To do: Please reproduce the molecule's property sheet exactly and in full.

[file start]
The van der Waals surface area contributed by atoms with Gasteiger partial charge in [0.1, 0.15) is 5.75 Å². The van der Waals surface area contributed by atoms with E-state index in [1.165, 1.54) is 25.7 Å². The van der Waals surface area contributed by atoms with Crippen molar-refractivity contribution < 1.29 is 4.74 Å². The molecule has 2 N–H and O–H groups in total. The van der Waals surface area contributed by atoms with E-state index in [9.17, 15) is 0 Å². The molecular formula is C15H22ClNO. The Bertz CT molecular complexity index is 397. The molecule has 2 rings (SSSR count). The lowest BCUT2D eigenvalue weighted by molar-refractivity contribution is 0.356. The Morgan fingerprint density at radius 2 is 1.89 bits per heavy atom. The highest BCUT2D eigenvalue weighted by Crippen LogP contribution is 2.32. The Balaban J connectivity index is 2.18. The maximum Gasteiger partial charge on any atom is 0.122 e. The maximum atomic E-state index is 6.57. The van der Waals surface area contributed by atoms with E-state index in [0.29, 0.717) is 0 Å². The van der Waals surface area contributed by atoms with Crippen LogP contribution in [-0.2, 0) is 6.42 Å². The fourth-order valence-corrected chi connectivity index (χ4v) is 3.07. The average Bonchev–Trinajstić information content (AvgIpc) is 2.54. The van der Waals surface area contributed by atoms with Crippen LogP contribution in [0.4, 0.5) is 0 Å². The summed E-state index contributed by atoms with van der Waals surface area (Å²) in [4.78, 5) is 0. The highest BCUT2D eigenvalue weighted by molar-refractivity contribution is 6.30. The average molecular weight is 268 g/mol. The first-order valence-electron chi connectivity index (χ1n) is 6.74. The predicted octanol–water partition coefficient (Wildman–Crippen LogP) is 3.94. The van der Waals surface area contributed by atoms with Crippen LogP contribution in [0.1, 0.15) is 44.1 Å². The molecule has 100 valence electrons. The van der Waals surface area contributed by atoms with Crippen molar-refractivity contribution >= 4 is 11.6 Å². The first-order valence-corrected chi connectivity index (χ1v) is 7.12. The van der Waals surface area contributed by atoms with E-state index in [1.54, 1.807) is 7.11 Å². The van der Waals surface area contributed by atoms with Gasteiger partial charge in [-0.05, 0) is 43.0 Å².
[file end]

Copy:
The van der Waals surface area contributed by atoms with Gasteiger partial charge in [0.1, 0.15) is 5.75 Å². The van der Waals surface area contributed by atoms with E-state index in [1.165, 1.54) is 25.7 Å². The van der Waals surface area contributed by atoms with Crippen molar-refractivity contribution < 1.29 is 4.74 Å². The molecule has 2 N–H and O–H groups in total. The van der Waals surface area contributed by atoms with E-state index in [9.17, 15) is 0 Å². The molecular formula is C15H22ClNO. The Bertz CT molecular complexity index is 397. The molecule has 2 rings (SSSR count). The lowest BCUT2D eigenvalue weighted by molar-refractivity contribution is 0.356. The Morgan fingerprint density at radius 2 is 1.89 bits per heavy atom. The highest BCUT2D eigenvalue weighted by Crippen LogP contribution is 2.32. The Balaban J connectivity index is 2.18. The maximum Gasteiger partial charge on any atom is 0.122 e. The maximum atomic E-state index is 6.57. The van der Waals surface area contributed by atoms with E-state index in [0.29, 0.717) is 0 Å². The van der Waals surface area contributed by atoms with Crippen LogP contribution in [-0.2, 0) is 6.42 Å². The fourth-order valence-corrected chi connectivity index (χ4v) is 3.07. The average Bonchev–Trinajstić information content (AvgIpc) is 2.54. The van der Waals surface area contributed by atoms with Crippen LogP contribution in [0.4, 0.5) is 0 Å². The summed E-state index contributed by atoms with van der Waals surface area (Å²) in [4.78, 5) is 0. The highest BCUT2D eigenvalue weighted by molar-refractivity contribution is 6.30. The average molecular weight is 268 g/mol. The first-order valence-electron chi connectivity index (χ1n) is 6.74. The predicted octanol–water partition coefficient (Wildman–Crippen LogP) is 3.94. The van der Waals surface area contributed by atoms with Crippen LogP contribution in [0.1, 0.15) is 44.1 Å². The molecule has 100 valence electrons. The van der Waals surface area contributed by atoms with Crippen molar-refractivity contribution >= 4 is 11.6 Å². The first-order valence-corrected chi connectivity index (χ1v) is 7.12. The van der Waals surface area contributed by atoms with E-state index in [1.54, 1.807) is 7.11 Å². The van der Waals surface area contributed by atoms with Gasteiger partial charge in [-0.05, 0) is 43.0 Å².